A 2010 research by Nina Kraus & Bharath Chandrasekaran at Northwestern University found that when children actively participate in music creation before turning seven, they gain skills that are not possible to be acquired from other activities. The study said that music lessons have positive effects on neuron development, which improves academic performance. However, it cautioned that listening to music alone is not enough to reap these benefits. Only complete engagement of children in music creation can lead to a realization of these benefits.
Some musical instruments involve the movement of the hand, arms, feet, and legs. These instruments are best for high-energy children. Instruments like guitar, violin, and piano call for different actions from both hands at the same time. These instruments not only help develop complex motor skills but also build self-confidence in children. It also improves coordination and timing for kids to engage in other activities like sports and dance.
Music with actions is an effective way to help children to reflect upon their movements. The most important thing here is to engage them in developmentally suitable music that fits their existing motor skills.
For example, actions to poetries, instruments, and rhymes stir fun and action among the students. Ideally, music lessons should also provide parents the tricks and tools to include this type of play in their routine lives so that the motor skills of the children can be fine-tuned.
Maracas and drums in music classes involve the use of both hands to the beat, which is crucial for developing motor skills. The key here is to focus on the use of both hands at the same time.
Learning an instrument
Playing instruments is a thrilling task that can help fine-tune your child’s motor skills in exciting ways. Learning to play instruments is beneficial for kids having coordination and movement problems. Certain instruments can be more helpful than others. You can decide as to what instrument your kid should learn this summer, so he or she can develop better motor skills when school starts.
Take a look at how some of the common instruments during the summer music classes can help develop your child’s motor skills:
- Violin and viola: Your kid will learn to hold the bow accurately, pluck the strings at times, and place his/her fingers vigilantly to regulate the notes. These activities can help improve bilateral integration (using both sides of the body while maintaining coordination).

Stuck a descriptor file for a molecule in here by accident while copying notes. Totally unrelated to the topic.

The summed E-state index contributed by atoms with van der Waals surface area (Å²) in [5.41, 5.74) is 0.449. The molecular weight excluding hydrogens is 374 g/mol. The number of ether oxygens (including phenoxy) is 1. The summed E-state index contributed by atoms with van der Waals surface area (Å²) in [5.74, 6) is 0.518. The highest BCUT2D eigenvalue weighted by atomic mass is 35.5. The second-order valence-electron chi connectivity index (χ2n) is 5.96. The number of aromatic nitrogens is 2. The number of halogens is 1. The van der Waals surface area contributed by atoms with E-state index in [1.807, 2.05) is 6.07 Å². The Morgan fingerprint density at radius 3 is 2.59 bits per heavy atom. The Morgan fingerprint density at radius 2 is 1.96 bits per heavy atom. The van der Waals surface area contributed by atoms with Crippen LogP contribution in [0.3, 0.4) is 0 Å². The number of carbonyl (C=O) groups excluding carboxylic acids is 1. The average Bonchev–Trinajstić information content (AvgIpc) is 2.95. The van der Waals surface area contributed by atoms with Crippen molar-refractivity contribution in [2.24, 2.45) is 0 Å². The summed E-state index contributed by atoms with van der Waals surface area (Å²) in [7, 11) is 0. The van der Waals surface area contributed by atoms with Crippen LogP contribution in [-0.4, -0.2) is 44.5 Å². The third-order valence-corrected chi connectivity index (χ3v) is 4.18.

- Guitar: Learning to play guitar helps improve fingering and plucking methods. Your kid will learn to play this instrument while sitting down and standing up, which means it can be beneficial in improving coordination and balance as well.
- Flute: Flutes with closed keys are more helpful for kids because they are easy to use than those with open keys. Playing flute helps with finger movements, besides strengthening the arms and shoulders.
- Piano: Playing the piano helps improve finger movements, dexterity, and persistence. Moreover, using the pedals strengthens foot and leg movement and coordination. Your kid will experience progress in coordination as playing piano involves the intelligent use of both hands. It can also improve your kid’s posture and physical strength.
- Drums: Learning to play drums will involve your child in a full-body exercise. It can improve arm and lower-body vigor, in addition to helping a child control his or her movements
The conscious use and repetition of the finger arrangement when playing music can effectively improve a kid’s fine motor skills. For example, violin lessons let a child practice for a short time while paying attention and following instructions at the same time. Similarly, using a piano can help your child do other activities like doing up buttons and tying shoelaces more effectively.
If your child is struggling with motor skill issues, you can feel free to discuss with us as to how our summer music lessons can help overcome the problems. We can adapt the music lessons to the needs, requirements, and capacity of the child. You can rest assured that our music lessons will help fine-tune your little one’s necessary motor skills.
Sign up your child for our music lessons now or contact us for more information on our music programs